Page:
Properties and Benefits of Cucumbers: By means of culinary traditions, cucumbers (Cucumis sativus) have managed to preserve a somewhat privileged place on our table and today I am going to speak to you about why we should carry on this millennia-long tradition. Relatively recent research suggests that cucumbers are one of the most nutritious and health-friendly vegetables available to us nowadays.
They are mentioned in various ancient writings, which can be seen as proof that ancient civilizations such as the Mesopotamians, the Romans, the Indians and the Greek were insightful to the curative properties this ordinary vegetable possesses. While they do not boast an amazing nutritional value, cucumbers do contain certain compounds with wonderful health effects.
The cucumber (also known as Cucumis sativus) is a close relative of the cantaloupe, watermelon, zucchini and pumpkin. It is widely cultivated throughout the world which is why we can easily find it in many modern cuisines. Though pickled cucumbers are very popular with so many people, the vegetable is best consumed fresh in order for us to fully enjoy its numerous health benefits.
Those of you who like this vegetable in particular and have some free time and a little garden space gain the most by planting it youselves. This way you can cosume it without fear of pesticides containing carcinogens and othe harmful substabces. As a garden plant, the cucumber does not require almost any attention at all once the seeds are sown.
Cucumbers have been the object of intense scientific study because they contain a potent natural substance called pinoresinol, which is said to be highly efficient in preventing cancer and cardiovascular disease. In addition to this, they are rich in vitamins and phytochemicals with strong antioxidant and anti-inflammatory effects.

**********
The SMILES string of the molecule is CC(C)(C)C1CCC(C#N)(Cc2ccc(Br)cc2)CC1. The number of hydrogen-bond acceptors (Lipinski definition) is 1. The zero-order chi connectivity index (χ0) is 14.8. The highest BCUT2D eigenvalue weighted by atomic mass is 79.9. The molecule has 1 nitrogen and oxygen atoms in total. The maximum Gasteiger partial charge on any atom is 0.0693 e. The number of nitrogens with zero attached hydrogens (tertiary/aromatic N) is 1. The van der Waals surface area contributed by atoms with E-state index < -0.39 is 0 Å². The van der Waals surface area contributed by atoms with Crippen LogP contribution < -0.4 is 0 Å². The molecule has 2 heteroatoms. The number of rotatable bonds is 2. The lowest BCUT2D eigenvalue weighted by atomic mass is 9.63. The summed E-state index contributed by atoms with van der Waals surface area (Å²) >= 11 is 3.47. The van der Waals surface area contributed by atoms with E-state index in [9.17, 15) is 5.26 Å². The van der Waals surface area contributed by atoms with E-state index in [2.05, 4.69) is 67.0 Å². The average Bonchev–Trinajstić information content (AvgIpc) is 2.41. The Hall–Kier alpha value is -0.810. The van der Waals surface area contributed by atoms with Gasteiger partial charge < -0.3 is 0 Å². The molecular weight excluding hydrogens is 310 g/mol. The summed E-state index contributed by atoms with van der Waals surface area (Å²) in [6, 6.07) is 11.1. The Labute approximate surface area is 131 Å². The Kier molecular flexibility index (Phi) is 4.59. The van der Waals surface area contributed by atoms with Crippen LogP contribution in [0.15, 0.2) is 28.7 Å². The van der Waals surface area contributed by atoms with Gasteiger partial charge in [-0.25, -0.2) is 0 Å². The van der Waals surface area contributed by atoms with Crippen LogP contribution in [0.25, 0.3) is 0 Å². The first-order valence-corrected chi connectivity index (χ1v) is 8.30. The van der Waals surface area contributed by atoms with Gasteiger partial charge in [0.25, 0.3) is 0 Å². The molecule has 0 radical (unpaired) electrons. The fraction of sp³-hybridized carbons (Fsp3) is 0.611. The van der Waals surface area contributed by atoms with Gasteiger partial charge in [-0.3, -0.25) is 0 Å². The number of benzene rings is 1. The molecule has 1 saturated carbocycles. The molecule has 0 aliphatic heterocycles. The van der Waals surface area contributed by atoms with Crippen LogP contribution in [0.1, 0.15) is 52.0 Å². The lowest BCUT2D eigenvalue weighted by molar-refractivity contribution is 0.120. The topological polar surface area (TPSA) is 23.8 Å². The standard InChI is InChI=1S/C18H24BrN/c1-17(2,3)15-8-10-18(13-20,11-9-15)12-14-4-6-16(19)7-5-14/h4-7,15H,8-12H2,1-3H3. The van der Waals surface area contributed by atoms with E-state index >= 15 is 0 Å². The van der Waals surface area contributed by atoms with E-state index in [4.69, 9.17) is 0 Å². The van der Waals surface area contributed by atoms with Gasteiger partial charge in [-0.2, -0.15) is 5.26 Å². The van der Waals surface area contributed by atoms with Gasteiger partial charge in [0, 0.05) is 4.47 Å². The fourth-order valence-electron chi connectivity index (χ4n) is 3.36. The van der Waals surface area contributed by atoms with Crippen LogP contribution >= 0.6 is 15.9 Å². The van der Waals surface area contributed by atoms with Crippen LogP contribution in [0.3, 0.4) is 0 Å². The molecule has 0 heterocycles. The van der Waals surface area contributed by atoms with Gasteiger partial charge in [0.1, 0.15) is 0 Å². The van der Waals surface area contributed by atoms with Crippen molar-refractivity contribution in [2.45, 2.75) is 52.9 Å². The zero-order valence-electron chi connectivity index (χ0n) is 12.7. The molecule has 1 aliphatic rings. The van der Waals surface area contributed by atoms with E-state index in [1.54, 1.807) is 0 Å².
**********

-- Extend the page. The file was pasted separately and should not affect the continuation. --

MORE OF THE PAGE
Cucumbers also contain beta-carotene and important minerals such as manganese, as well as reasonable amounts of potassium and magnesium. Even more amazing, studies show that cucumbers have a substance called ‘cucurbitacin’ (which is found is most members of the Cucurbitaceae family).
Cucurbitacin is said to be a potent anti-inflammatory and analgesic that can also suppress carcinogenesis of the skin. Unfortunately, some studies suggest this substance may also have cytotoxic effects (which means it is toxic to cells). However, cytotoxic effects have been shown to appear only when extreme amounts of cucumbers have been consumed. In fact, the presence of cucumbers in our daily diet can actively and efficiently help prevent chronic disease by means of the powerful natural substances found in them (antioxidants, vitamins, minerals and dietary fiber).
Quercitin is another highly potent antioxidant found in cucumbers. Quercitin is a flavonoid and, according to researchers, it boasts significant anti-inflammatory and antioxidant properties. In addition to reducing inflammation associated with high-risk illnesses and protecting against free radical damage, quercitin is used to improve physical endurance, lower cholesterol levels, manage cardiovascular disease, diabetes and treat respiratory infections.
From a nutritional point of view, cucumbers contain significant amounts of vitamin K, C and B5. Vitamin K is essential for proper blood coagulation and bone mineralization, while vitamin C is in excellent natural anti-inflammatory and antibacterial. For further information, you can consult the nutritional table above.
All things considered, nutritionists believe that the cucumber is a higly nutritious vegetable with significant health benefits. And because it is 90% water, we need not worry for our waistline. In fact, cucumbers might become very popular among you ladies after you have read this: cucumbers are said to be a natural remedy for cellulite.
Take a cucumber, slice it and ‘apply’ the slices onto the areas affected by cellulite. After a while, your skin’s appearance should start to improve, or so it’s said. Remember to make this a daily routine and use only natural or organic cucumbers.